04 | 27

Who owns history, who owns the truth?

Categories: Assimilation, Culture, Discrimination/Racism

by: Bakchos
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In an opinion piece published in the Age newspaper, Yorta Yorta man Paul Briggs (2006) angrily rejected a proposal by Federal Indigenous Affairs Minister Mal Brough that Aboriginal culture be “showcased” by employing Aborigines from remote communities in five-star tourist venues on the Eastern seaboard. Briggs wrote:

The idea caught many a breath but not just because of its patronising nature. The minister had voiced what many Australians think, and that is that Australia’s ‘genuine’ Indigenous people can only be found in remoter northern and north-western Australia.

Briggs noted that in large part this was because Aborigines in southern Australia had largely “disappeared” — at least in the eyes and awareness of most of the non-Aboriginal Australian community. Academic Richard Broome (2005) contends that most non-Aboriginal Australians in southern Australia believe that Aboriginal culture no longer exists because of what he describes as the “colonial onslaught” which resulted in Aboriginal people being “significantly remade in the coloniser’s image, culturally, economically, and physically.” According to Broome most Victorian Aboriginal cultural and ceremonial life was destroyed by 1900, language was largely lost by the 1920s, Aboriginal social structure was reshaped by inter-marriage between regional groups and through inter-marriage with non-Indigenous people. He cites a survey conducted in 1994, which found that two-thirds of Victorian Indigenous families had non-Indigenous members. As a result the skin tones of most Victorian Aboriginals have become so “diluted” that many non-Aboriginal Victorians believe that Aboriginals and Aboriginal culture no longer exists (Broome, 2005: 375).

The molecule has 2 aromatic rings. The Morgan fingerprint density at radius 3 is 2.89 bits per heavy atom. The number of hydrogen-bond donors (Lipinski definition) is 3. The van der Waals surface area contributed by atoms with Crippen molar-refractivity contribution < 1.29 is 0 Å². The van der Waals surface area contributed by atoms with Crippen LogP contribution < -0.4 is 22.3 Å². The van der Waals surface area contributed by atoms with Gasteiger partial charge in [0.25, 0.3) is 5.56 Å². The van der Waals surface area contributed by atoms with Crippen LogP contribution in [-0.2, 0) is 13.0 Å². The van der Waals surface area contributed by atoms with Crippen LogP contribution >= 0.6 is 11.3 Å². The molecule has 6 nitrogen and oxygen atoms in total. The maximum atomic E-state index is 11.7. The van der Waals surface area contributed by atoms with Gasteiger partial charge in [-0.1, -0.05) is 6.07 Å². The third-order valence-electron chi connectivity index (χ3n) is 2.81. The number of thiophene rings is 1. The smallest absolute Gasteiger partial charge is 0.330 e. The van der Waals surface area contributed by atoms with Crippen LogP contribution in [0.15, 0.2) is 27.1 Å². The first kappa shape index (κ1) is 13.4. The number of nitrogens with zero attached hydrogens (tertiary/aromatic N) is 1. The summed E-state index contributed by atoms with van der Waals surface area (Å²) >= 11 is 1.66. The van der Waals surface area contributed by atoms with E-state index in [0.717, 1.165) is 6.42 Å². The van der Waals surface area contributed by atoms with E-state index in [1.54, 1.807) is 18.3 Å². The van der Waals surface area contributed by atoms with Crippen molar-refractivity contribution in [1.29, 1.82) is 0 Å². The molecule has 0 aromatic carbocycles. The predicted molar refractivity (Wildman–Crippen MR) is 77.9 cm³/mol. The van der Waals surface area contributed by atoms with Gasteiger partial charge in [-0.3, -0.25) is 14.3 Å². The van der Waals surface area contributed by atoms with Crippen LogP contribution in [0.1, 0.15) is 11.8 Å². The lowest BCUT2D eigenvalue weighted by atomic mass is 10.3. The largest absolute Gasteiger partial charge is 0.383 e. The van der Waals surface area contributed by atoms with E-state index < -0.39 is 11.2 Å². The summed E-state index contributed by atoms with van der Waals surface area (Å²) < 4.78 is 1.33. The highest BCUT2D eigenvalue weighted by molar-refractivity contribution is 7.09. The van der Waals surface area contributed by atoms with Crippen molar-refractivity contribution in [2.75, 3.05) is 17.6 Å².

This problem of “dilution” is not confined to Victoria: Wiradjuri man Tommy Lyons, who was born in central New South Wales in 1914, described his heritage in the following way:

My mother was Wiradjuri mob and Irish. My grandfather on my mother’s side, old George Parker, had about 3,500 acres of land. He was a real Irishman. Mum was very fair, real thin-featured. She was very white and her features were different. She had the features more like Grandfather Parker and yet her mother was a full-blood, a Dargin by name. He had three daughters. There was two very fair. Aunty Mary was fair, but Aunty Stella, she threw back to the Dargins. She was dark. Mum was the youngest and was very fair, sharp features. My stepfather was partly Indian, Aborigine-Indian, although his people were pretty bloomin’ fair. It was hard to pick them out as Aborigines.(cited in Rintoul, 1993: 300-3001).